a project for Gerunds
Put your students into groups of two or three. Give each group a set of notecards, then ask each group to write down: 3 everyday activities; 2 things their friends, classmates, siblings, or pets do that make them laugh; and 1 thing they’ve always wanted to try (that should be true of at least one person in the group, but not necessarily the group as a whole).
Next, tell them that they’re going to use the cards from another group to design a few Olympic games. But before anyone exchanges cards, each group can write down three more prompts – anything they want. This is their chance to make things difficult or just absurd for their classmates. When everyone has finished, have the students pass their cards to the next group (clockwise around the room, perhaps).
Students should now have nine prompts made by another group. Each group should choose 4 of those prompts to use. They then need to come up with the details for each of these events, and write them down on a sheet of paper.
History: Where and when did it begin? Does it have any cultural significance?
Rules: What do you do in this event? Is it about speed, accuracy, style, or something else? Is it an individual activity or a team sport? What is the point system? If there are judges, what criteria do they use?
Goals: How do participants train for the event? What is the current record?
Example: Shoe-tying began in Italy in the late eighteenth century and was borne out of fashion trends at the time. Women and men alike put a great deal of effort into styling their shoelaces. Those who were consistently elegant in their shoe-tying display would go up the social ladder, while anyone who regularly had sloppy shoelaces was often cast out. Today, athletes from around the world (or classroom) engage in shoe-tying, demonstrating great artistry in the laces display. Three judges award up to ten points for creativity, for finesse, and for stability. To date, only three individuals have ever received a perfect ten out of ten.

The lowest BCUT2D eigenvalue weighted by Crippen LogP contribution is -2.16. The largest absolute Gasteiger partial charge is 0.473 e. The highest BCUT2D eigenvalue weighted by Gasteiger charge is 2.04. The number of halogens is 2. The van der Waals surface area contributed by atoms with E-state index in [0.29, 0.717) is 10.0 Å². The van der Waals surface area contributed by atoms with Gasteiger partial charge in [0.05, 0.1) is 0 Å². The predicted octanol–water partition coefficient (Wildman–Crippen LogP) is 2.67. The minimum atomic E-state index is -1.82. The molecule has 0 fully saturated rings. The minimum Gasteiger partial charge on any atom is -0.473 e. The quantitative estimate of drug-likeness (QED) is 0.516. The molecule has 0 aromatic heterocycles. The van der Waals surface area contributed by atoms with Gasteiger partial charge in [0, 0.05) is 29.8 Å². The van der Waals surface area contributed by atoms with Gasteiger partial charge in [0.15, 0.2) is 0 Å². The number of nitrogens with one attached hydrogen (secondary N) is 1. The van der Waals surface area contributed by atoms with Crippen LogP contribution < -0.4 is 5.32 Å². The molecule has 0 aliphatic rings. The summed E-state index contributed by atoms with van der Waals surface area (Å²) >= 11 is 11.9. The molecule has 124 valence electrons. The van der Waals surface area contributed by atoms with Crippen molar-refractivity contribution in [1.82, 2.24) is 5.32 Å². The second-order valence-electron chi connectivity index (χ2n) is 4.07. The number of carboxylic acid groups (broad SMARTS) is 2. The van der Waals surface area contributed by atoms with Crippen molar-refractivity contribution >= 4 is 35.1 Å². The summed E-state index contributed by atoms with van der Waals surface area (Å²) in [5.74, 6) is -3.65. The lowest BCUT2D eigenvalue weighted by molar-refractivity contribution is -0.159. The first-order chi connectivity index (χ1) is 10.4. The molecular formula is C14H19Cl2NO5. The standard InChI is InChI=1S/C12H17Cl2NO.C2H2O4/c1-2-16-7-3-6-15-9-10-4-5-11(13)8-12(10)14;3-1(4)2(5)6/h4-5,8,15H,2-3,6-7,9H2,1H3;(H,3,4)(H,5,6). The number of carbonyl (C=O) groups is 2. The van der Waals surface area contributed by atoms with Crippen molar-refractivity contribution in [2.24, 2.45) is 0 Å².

Collect the papers from each group, then select at least one event from each. Make a sign-up sheet with all of the events you have selected, but don’t write down anything except the name of the event; don’t revel any details of the events, including the rules or who designed it (exception: if it’s a team sport, let them know how many people are required for a team). Each student should then sign up for two events, and they cannot be the events they prompted or designed.
Then the games begin! Go through one event at a time, calling up the participants, then finally explaining the rules. If judges are needed, the students who designed the event can be judges, or you can select others. The rest of the students can be spectators, cheering on their friends. The participants should then act out the activity. If possible, actually do the activity (like the shoe-tying example), but if the activity could be dangerous, requires special equipment, or has other complications, the students should mime the activity.
Feel free to take pictures, hand out awards, or whatever else you’d think is fun!
Check out Insights’s Verbals Series to view our videos on Gerunds and related topics. In these videos, we share innovative teaching methods to make it easier for students to understand and remember grammar points.